Mobile crisis teams replace police on some non-emergency calls in Huntington Beach

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Huntington Beach is the latest Southern California city to adopt a nonviolent approach when it comes to community members who are going through psychological or substance abuse crises.

Through a partnership with the Be Well Orange County organization, the city has launched a mobile crisis response team.

Huntington Beach Mayor Kim Carr said the mobile response team is made up of two crisis counselors who provide in-community assessment and stabilization of people who are in the middle of a psychological or substance abuse crisis.

One person on the team is trained as an emergency medical technician, while the other is a clinically trained counselor, according to the Orange County Register.

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“The team also provides information and referrals, transportation to services and additional follow up support and case management,” Carr told KNX.

Carr said the team responded to more than 330 calls for service during a soft launch last month.

“That’s 330 times our police officers were freed up to take care of other public safety issues,”  she said. “And that was 330 residents who had their mental health needs addressed.”

Be Well O.C. opened its first mental health and wellness campus in Orange County earlier this year in the city of Orange. The campus offers crisis stabilization services, sobering and recovery stations, substance abuse treatment, withdrawal management services, crisis residential services and residential services for mental health and substance abuse.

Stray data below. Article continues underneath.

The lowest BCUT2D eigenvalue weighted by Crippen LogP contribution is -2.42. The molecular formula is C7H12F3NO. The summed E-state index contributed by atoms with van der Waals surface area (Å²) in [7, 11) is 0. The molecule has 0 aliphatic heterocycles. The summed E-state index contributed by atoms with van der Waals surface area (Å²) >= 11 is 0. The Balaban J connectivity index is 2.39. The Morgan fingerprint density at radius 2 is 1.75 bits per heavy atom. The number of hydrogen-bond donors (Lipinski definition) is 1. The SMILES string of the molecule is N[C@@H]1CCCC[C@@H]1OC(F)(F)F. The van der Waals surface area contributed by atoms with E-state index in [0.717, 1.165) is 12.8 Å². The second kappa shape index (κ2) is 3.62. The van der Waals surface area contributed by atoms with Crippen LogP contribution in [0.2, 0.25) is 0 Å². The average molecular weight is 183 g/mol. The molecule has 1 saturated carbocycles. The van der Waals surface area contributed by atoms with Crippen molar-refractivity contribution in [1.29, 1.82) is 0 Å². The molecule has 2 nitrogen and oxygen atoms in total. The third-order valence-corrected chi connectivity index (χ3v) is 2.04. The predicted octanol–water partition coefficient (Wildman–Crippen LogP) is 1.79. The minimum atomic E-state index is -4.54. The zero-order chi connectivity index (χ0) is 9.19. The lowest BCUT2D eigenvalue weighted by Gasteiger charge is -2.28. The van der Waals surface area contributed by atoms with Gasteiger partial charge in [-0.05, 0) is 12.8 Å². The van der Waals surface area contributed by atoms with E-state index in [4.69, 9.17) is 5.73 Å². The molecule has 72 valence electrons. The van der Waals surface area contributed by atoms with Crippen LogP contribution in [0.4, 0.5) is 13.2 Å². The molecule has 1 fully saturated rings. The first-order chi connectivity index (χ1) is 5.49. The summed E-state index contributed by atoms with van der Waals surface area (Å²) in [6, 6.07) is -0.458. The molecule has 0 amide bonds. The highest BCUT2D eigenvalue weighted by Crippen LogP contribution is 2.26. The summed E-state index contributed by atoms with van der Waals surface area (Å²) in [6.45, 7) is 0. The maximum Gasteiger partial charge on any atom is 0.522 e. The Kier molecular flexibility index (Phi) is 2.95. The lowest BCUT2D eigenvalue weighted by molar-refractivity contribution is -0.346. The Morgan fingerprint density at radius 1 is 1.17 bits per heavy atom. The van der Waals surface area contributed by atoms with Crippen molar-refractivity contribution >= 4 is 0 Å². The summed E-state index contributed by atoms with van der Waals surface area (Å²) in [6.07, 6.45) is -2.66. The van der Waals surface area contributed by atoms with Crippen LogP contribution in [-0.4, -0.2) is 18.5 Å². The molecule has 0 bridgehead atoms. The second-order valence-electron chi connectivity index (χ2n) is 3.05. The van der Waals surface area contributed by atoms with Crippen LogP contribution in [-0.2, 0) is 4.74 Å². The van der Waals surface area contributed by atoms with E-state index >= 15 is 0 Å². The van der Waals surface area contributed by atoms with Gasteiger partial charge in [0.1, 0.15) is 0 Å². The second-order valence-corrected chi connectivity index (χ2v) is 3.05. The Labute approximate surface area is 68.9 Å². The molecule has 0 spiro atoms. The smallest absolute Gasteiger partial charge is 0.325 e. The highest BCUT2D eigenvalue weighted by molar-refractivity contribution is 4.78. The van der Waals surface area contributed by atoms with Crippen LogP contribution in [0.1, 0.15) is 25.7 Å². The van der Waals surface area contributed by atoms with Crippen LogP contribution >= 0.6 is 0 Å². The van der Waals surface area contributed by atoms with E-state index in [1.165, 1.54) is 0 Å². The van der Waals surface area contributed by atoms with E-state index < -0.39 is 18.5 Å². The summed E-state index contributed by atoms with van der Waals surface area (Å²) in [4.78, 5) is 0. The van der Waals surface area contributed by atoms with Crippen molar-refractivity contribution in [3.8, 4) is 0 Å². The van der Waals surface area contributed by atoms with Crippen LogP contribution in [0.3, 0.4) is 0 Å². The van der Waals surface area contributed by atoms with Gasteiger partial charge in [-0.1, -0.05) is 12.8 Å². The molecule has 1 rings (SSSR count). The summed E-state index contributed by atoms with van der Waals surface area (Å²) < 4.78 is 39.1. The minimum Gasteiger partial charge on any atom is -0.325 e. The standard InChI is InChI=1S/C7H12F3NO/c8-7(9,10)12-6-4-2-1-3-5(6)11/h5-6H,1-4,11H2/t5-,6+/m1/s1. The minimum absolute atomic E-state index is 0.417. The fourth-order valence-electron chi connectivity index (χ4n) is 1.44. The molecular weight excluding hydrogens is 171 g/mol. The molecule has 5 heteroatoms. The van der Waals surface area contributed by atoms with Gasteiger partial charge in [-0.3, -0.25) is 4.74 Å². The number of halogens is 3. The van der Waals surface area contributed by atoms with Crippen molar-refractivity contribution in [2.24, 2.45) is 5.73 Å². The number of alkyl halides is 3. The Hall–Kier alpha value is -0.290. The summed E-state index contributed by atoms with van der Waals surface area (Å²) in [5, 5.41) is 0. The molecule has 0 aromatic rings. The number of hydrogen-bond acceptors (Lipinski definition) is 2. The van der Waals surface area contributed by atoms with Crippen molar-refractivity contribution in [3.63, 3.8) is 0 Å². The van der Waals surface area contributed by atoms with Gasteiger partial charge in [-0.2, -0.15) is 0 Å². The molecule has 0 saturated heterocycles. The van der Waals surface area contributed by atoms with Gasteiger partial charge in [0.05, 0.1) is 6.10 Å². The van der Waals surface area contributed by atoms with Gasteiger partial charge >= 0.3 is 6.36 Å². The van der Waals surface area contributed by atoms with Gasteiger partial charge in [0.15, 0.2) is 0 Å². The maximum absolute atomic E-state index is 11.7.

Board Chairman Richard Afable said the organization is more than just a center for help, it’s a movement.

“It’s our community-wide strategy, our organized effort to create a system of care for mental illness,” Afable said in a statement. “To vastly improve the mental health of the people in this community.”

HBPD's dispatchers have been trained to triage calls received through 911 and the non-emergency line and assess whether BWOC would be best suited to respond.

“When BWOC arrives, you will meet a team of 2 trained crisis counselors skilled in de-escalation,” the city said on its site. “Together, they can effectively address the emotional and social well-being of the client.”

Several law enforcement departments in Southern California have altered their approaches to similar calls, including the Long Beach Police and Fire Departments.

Officers and firefighters in the “Integrated Medical Intervention Response” program are being trained to cut down on the use of force and respond together to use a sedative, rather than weapons, to de-escalate encounters.